«APPEAL FROM THE UNITED STATES DISTRICT COURT FOR THE CENTRAL DISTRICT OF CALIFORNIA, CASE NO. CV 02-9326-MMM HON. MARGARET M. MORROW, JUDGE ...»
Nos. 05-55374, 05-55421
UNITED STATES COURT OF APPEALS
FOR THE NINTH CIRCUIT
WARNER BROS. INTERNATIONAL TELEVISION DISTRIBUTION,
a division of TIME W ARNER ENTERTAINMENT COMPANY, L.P.,
Plaintiff and Appellee,
GOLDEN CHANNELS & CO.,
Defendant and Appellant.
APPEAL FROM THE UNITED STATES DISTRICT COURT FOR THECENTRAL DISTRICT OF CALIFORNIA, CASE NO. CV 02-9326-MMM HON. MARGARET M. MORROW, JUDGE APPELLEE’S BRIEF HORVITZ & LEVY LLP BARRY R. LEVY (STATE BAR NO. 53977) FREDERIC D. COHEN (STATE BAR NO. 56755) 15760 VENTURA BOULEVARD, 18TH FLOOR ENCINO, CALIFORNIA 91436 (818) 995-0800 • FAX (818) 995-3157
ATTORNEYS FOR PLAINTIFF AND APPELLEE
WARNER BROS. INTERNATIONAL TELEVISION DISTRIBUTION,a division of TIME W ARNER ENTERTAINMENT COM PANY, L.P.
TABLE OF CONTENTS
III. BECAUSE GOLDEN REPUDIATED ITS OBLIGATIONS UNDER
THE LICENSE AGREEMENT, THE DISTRICT COURT WAS
ENTITLED TO AWARD WARNER THE LICENSE FEES IT COULD
HAVE EARNED FOR THE DURATION OF THE AGREEMENT,
LESS THE FEES WARNER RECOUPED BY LICENSINGPROGRAMS TO OTHER BROADCASTERS..................... 49
1 Corbin on Contracts, Formation of Contracts § 3.8 (1993)............... 45 1 Witkin, Summary of California Law, Contracts § 813 (9th ed. 1987)....... 49
Plaintiff and Appellee Warner Bros. International Television Distribution Inc. is owned by Burbank Television Enterprises Inc., which is in turn owned by Warner Bros. Entertainment Inc. Warner Bros. Entertainment Inc.’s parent is Time Warner Inc., publicly traded on the New York Stock Exchange under the symbol TWX.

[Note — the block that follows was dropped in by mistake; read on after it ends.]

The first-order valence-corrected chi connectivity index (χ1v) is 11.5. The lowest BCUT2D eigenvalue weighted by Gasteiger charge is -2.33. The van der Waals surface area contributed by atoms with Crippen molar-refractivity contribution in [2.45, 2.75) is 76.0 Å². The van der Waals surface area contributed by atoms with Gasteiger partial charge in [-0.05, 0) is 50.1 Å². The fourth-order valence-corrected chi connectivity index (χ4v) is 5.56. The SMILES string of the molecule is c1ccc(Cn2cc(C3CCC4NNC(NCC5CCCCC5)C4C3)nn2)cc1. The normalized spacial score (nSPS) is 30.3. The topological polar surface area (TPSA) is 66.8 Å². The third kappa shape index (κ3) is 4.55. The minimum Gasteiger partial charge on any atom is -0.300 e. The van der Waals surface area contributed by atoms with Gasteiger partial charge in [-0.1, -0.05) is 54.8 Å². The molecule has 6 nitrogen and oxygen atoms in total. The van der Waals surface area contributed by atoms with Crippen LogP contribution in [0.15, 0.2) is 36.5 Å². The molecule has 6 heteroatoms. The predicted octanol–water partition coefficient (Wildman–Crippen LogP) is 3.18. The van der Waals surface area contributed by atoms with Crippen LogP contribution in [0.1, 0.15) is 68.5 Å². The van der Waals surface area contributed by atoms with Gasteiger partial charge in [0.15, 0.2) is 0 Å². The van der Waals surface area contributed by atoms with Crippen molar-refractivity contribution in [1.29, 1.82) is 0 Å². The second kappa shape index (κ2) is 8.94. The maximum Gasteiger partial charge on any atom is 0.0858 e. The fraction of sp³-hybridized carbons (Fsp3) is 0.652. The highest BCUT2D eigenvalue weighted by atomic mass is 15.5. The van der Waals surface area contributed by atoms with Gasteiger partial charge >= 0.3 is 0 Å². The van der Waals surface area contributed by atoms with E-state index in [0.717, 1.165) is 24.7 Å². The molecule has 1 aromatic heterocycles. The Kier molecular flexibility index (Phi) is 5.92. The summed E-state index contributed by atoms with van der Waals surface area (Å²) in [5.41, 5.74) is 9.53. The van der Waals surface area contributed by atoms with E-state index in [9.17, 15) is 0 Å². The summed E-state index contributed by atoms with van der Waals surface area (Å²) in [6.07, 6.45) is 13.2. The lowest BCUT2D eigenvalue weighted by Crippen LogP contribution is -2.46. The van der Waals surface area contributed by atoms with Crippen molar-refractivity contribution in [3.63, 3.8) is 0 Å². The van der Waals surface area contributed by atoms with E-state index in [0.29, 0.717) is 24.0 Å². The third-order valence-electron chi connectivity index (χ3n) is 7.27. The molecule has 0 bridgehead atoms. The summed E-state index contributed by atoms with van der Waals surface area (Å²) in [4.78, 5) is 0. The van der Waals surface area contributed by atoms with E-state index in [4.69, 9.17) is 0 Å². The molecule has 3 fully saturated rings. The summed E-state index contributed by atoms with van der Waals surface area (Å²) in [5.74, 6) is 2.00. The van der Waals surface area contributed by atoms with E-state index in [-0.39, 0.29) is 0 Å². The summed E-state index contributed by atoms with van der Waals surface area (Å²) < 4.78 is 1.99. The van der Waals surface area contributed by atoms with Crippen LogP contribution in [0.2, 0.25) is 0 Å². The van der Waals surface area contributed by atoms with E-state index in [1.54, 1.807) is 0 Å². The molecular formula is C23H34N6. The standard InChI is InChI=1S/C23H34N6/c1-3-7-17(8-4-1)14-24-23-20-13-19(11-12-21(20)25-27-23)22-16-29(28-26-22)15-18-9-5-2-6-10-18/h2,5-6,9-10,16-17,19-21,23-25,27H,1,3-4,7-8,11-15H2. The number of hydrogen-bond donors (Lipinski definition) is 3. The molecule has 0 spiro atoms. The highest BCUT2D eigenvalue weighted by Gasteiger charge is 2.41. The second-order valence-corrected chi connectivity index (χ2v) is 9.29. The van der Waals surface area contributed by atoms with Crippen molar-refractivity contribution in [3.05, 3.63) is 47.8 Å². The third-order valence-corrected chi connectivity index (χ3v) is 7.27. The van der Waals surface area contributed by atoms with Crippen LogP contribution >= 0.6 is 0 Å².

WARNER BROS. INTERNATIONAL TELEVISION DISTRIBUTION,a division of TIME WARNER ENTERTAINMENT COMPANY, L.P., Plaintiff and Appellee,
Warner Bros. International Television Distribution (Warner) filed this breach of contract action against Golden Channels & Co. (Golden), an Israeli cable company, after Golden fell seriously behind in its obligation to pay Warner license fees for television programs Golden licensed from Warner. Golden ultimately refused to make any further payments unless Warner forfeited certain rights under the parties’ License Agreement. Following a bench trial, the district court concluded that, by refusing to continue performing its contract obligations unless Warner relinquished certain rights, Golden had repudiated the License Agreement and committed a total breach. The district court, therefore, ruled Golden was liable for all unpaid license fees, past and future, that Warner would have earned under the License Agreement, less the fees Warner could make up by licensing its programs to other broadcasters.